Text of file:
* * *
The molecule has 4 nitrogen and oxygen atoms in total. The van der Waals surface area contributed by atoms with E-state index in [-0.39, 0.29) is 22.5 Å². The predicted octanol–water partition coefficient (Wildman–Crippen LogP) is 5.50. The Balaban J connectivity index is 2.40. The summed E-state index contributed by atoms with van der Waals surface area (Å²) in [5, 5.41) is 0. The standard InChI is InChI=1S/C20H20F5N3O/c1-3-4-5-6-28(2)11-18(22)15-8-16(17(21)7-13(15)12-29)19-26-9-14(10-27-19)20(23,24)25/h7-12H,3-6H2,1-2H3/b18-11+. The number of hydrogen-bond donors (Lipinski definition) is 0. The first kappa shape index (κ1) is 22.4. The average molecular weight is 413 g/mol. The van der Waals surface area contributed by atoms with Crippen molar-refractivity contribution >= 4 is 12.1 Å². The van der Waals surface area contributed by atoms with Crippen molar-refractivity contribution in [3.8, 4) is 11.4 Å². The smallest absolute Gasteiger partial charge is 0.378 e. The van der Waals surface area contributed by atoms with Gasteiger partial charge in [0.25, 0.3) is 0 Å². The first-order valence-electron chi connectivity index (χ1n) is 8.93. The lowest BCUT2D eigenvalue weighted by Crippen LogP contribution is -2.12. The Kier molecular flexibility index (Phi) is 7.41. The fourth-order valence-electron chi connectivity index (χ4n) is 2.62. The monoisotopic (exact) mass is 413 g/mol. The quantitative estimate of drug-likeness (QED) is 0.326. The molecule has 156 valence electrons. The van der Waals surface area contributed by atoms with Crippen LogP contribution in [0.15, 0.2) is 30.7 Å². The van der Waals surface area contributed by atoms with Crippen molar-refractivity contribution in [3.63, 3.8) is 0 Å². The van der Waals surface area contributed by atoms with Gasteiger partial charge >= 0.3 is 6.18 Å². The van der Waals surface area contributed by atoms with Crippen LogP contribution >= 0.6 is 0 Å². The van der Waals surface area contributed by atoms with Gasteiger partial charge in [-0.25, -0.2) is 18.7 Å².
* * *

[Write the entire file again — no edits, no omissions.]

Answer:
The molecule has 4 nitrogen and oxygen atoms in total. The van der Waals surface area contributed by atoms with E-state index in [-0.39, 0.29) is 22.5 Å². The predicted octanol–water partition coefficient (Wildman–Crippen LogP) is 5.50. The Balaban J connectivity index is 2.40. The summed E-state index contributed by atoms with van der Waals surface area (Å²) in [5, 5.41) is 0. The standard InChI is InChI=1S/C20H20F5N3O/c1-3-4-5-6-28(2)11-18(22)15-8-16(17(21)7-13(15)12-29)19-26-9-14(10-27-19)20(23,24)25/h7-12H,3-6H2,1-2H3/b18-11+. The number of hydrogen-bond donors (Lipinski definition) is 0. The first kappa shape index (κ1) is 22.4. The average molecular weight is 413 g/mol. The van der Waals surface area contributed by atoms with Crippen molar-refractivity contribution >= 4 is 12.1 Å². The van der Waals surface area contributed by atoms with Crippen molar-refractivity contribution in [3.8, 4) is 11.4 Å². The smallest absolute Gasteiger partial charge is 0.378 e. The van der Waals surface area contributed by atoms with Gasteiger partial charge in [0.25, 0.3) is 0 Å². The first-order valence-electron chi connectivity index (χ1n) is 8.93. The lowest BCUT2D eigenvalue weighted by Crippen LogP contribution is -2.12. The Kier molecular flexibility index (Phi) is 7.41. The fourth-order valence-electron chi connectivity index (χ4n) is 2.62. The monoisotopic (exact) mass is 413 g/mol. The quantitative estimate of drug-likeness (QED) is 0.326. The molecule has 156 valence electrons. The van der Waals surface area contributed by atoms with Crippen LogP contribution in [0.15, 0.2) is 30.7 Å². The van der Waals surface area contributed by atoms with Crippen molar-refractivity contribution in [3.63, 3.8) is 0 Å². The van der Waals surface area contributed by atoms with Gasteiger partial charge >= 0.3 is 6.18 Å². The van der Waals surface area contributed by atoms with Crippen LogP contribution >= 0.6 is 0 Å². The van der Waals surface area contributed by atoms with Gasteiger partial charge in [-0.25, -0.2) is 18.7 Å².